The Treatise of Human Nature is an attempt to introduce the experimental method of reasoning into moral subjects, (where “moral subjects” means, roughly, human, as opposed to natural, subjects and not just morality).
Don’t take my word for it: that’s the subtitle of the book.
The aim is to explain as much as possible, to “arrive at those few simple principles, on which all the rest depend” (Abstract, par. 1). The “principles” (roughly, ‘causes’) will not themselves be explained in the same way as everything else is. But the fact that we can use them to explain observed phenomena will give us good reason to believe that they exist.
Big P philosophy
I said that I thought Hume had a big P philosophy, meaning that he had a view about our place in the universe that he wanted to articulate.
It is this. We are not radically distinct from other animals and there is no guarantee that we are capable of understanding the world.
The competing big P philosophy is that we are radically distinct from other animals and that we are capable of understanding the world. We are made in the image of God. God understands the world in a deep and profound way: he understands how things fit together and how they have to be. We are finite beings, whose ability to reason is encumbered by our emotions, and so we cannot be God. But we alone in the natural world have the power of reason and that enables us to be like God. If we reason correctly, we will learn not only how things most fundamentally are but also how we should behave.
Hume, by contrast, takes one of the lessons of his more empirically based study of our thought to be that reason plays little role in our lives and, more importantly, that it could not play a greater role. Reason can’t tell us if a step forward would be supported by the floor or whether standing still would result in my being catapulted to the middle of the ocean. Nor can reason tell me what is worth doing or caring about. We are fundamentally feeling creatures rather than rational ones and there is no way for us to be rational creatures.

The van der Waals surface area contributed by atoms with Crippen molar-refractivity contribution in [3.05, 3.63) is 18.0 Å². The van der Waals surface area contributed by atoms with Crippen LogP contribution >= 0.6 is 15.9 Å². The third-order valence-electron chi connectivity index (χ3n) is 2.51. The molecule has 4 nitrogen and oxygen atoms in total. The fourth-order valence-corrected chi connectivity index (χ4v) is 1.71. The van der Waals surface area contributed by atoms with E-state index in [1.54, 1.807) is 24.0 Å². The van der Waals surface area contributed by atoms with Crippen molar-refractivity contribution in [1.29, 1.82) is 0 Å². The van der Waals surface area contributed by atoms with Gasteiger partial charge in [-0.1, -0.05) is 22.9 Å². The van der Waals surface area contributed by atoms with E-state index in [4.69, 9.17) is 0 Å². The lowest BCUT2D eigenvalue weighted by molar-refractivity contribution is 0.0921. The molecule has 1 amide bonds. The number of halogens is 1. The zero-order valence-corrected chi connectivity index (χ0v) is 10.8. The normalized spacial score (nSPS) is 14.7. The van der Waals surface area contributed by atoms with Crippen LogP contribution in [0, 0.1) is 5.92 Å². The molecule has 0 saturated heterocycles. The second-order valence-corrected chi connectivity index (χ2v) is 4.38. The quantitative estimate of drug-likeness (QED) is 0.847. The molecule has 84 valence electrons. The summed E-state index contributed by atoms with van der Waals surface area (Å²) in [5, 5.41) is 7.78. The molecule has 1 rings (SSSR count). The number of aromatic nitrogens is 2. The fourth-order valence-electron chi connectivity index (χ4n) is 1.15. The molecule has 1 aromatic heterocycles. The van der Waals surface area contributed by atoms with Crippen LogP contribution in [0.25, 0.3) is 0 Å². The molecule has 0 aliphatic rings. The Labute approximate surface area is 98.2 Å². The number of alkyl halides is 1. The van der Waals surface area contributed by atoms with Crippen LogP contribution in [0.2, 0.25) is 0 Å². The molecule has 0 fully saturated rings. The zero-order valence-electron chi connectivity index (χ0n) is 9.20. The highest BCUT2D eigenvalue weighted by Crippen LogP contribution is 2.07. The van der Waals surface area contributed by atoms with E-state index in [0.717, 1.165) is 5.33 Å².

At least, that’s what I think. I want to try to flesh out that picture throughout the term (and, of course, see if I still believe it after studying the text more carefully with you). So I want to pay special attention to what Hume means by “reason.” Does he mean the same thing as his opponents and critics do?
Why did we start at the end?
In reading historical material, or, really, any long argumentative work, it’s a good idea to peek at the end to see what the author regards as the important points.
So, I assigned both the Introduction and the Abstract. The latter was published anonymously and meant to help push up sales. It didn’t work. But it does identify what Hume regarded as the central points.
A similar document is “A Letter from a Gentleman” (download, in pdf). It was also published anonymously for defensive reasons. In particular, it is a response to a bad review whose author, in Hume’s opinion, badly misunderstood the book. As with the Abstract, it helps us to identify what Hume thought his central points were.
Isaac Newton, founder of modern physics. OK, the name rings a bell but you don’t know exactly what he did and how his project is related to Hume’s. Fair enough. It isn’t crucial.
But if you’re curious, James Gleick recently published a marvelous, very short, very readable book about Newton that I highly recommend. Since I am profoundly ignorant of the natural sciences, I assure you, you can follow it too.
You might also try the Routledge Encyclopedia of Philosophy’s entry for Newton. It’s brief if not completely user-friendly.
Finally, the New York Public Library has an exhibit on Newton that has been positively reviewed. Gleick is unhappy with it because it leaves out all the respects in which Newton was a weirdo. Then again, the guy who put on the exhibit, Mordechai Feingold, isn’t a big fan of Gleick’s book either. At this point, I say: Gleick gives you a quickie overview in a pleasant, journalistic style. If you want to be a scholar, don’t ask me for advice.